BHA extends suspension of horseracing beyond April
On Wednesday the British Horseracing Authority (BHA) announced that they’d be suspending racing indefinitely due to the escalating coronavirus crisis in the UK.
Racing was officially suspended on March 18th before the government imposed a strict UK lockdown which introduced stay-at-home orders and social distancing measures to prevent the spreading of COVID-19.
Cheltenham Festival was one of the last horseracing meetings to run normal operations and allow mass crowds.
Initially, the BHA had hoped for racing to return on May 1st but as the British government have extended the lockdown to sustain the reduced rate of infection, officials decided to prolong the racing suspension. For now, all meetings will take place behind closed doors.
Although a new date has not yet been set, plans are in motion to ensure that the sport is ready to resume as soon as it is possible and appropriate following government guidelines.
A scheme has been initiated to schedule meetings behind closed doors at several racing hubs with on-site hotels that include Newcastle and Lingfield. The concept has been circulating among BHA officials for some time and it would allow jockeys, trainers, owners and officials to social distance during races.
BHA Chief Executive, Nick Rust said on the matter: “It’s right to continue this suspension until the pressure on the NHS allows for a resumption.”
He went on to say that horseracing was postponed to prioritise public health concerns and limit the growing “demand on the NHS so we can assure the safety of those taking part.”
“We’ll continue to develop a range of options drawing on the expertise of our participants and racecourses. But for now, we are all focused on supporting the national effort, maintaining social distancing restrictions and taking care of our people and our horses.”
The BHA has predicted that meetings with crowds will not be possible until June at the earliest, which is where there will be greater clarity regarding rules and restrictions on mass gatherings.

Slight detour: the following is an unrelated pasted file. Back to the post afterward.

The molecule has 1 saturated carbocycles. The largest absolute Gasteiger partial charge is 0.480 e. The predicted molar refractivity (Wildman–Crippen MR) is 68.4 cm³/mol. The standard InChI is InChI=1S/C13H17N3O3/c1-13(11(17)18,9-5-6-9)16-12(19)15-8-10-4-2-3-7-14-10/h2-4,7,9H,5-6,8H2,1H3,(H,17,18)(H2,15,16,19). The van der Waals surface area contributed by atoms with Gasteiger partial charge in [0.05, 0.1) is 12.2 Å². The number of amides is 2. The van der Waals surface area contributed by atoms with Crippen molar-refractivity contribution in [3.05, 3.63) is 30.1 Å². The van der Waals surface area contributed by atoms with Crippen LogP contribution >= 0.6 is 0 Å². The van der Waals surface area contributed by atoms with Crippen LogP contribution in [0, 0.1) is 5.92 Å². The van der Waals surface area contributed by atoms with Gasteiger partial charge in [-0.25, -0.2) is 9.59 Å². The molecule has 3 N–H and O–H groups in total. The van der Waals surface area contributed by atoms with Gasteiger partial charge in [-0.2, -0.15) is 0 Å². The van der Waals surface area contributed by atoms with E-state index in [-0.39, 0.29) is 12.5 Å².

As soon as this becomes evident the BHA said they will make an announcement to customers and fans.
In an interview with the Racing Post, trainer Richard Fahey praised the BHA for establishing a plan to resume racing and extended his gratitude to the efforts of all those involved in the process.
He said: “I’m happy with what the group are proposing but nobody wants to race while we are in lockdown and they have everything in place for when racing is ready to return.”
According to the World Health Organisation (WHO), as of 10AM on April 20th, the UK has recorded 114,221 positive coronavirus cases and the death toll in Britain has risen to 15,464.
While these are significantly high numbers, the number of daily cases and deaths in the UK is now growing at a much slower rate. These declining figures offer a glimmer of hope and a sign that the coronavirus crisis is past its peak in Britain.
How has the UK lockdown impacted horse racing?
In a letter sent to trainers by the BHA last week, they implied that British racing faces losing an estimated £193 million in revenue if the government lockdown is extended until July, with trainers being the worst-affected group in the sport.
Rupert Arnold, chief executive of the National Trainers Federation, expressed that the news would not come as surprise to most trainers, given the severity of the situation.
The Office for Budget Responsibility (OBR) predicts that UK unemployment will rise to two million in the second quarter of 2020 due to the coronavirus lockdown. Many within the sport of horse racing are eager to return to normal operations, perceiving it to be the best way to protect businesses, people and horses.
Rupert Arnold said: “We all want to get going as soon as we can but the best balance we can strike is to be as prepared as we possibly can and to have a plan in place so we are able to start as soon as the right conditions are met.”
There is no doubt that when meetings across the UK, including Royal Ascot, Cheltenham Festival and the Grand National return to normal operations, racing officials will ensure fans of the sport are given an experience they’ll never forget.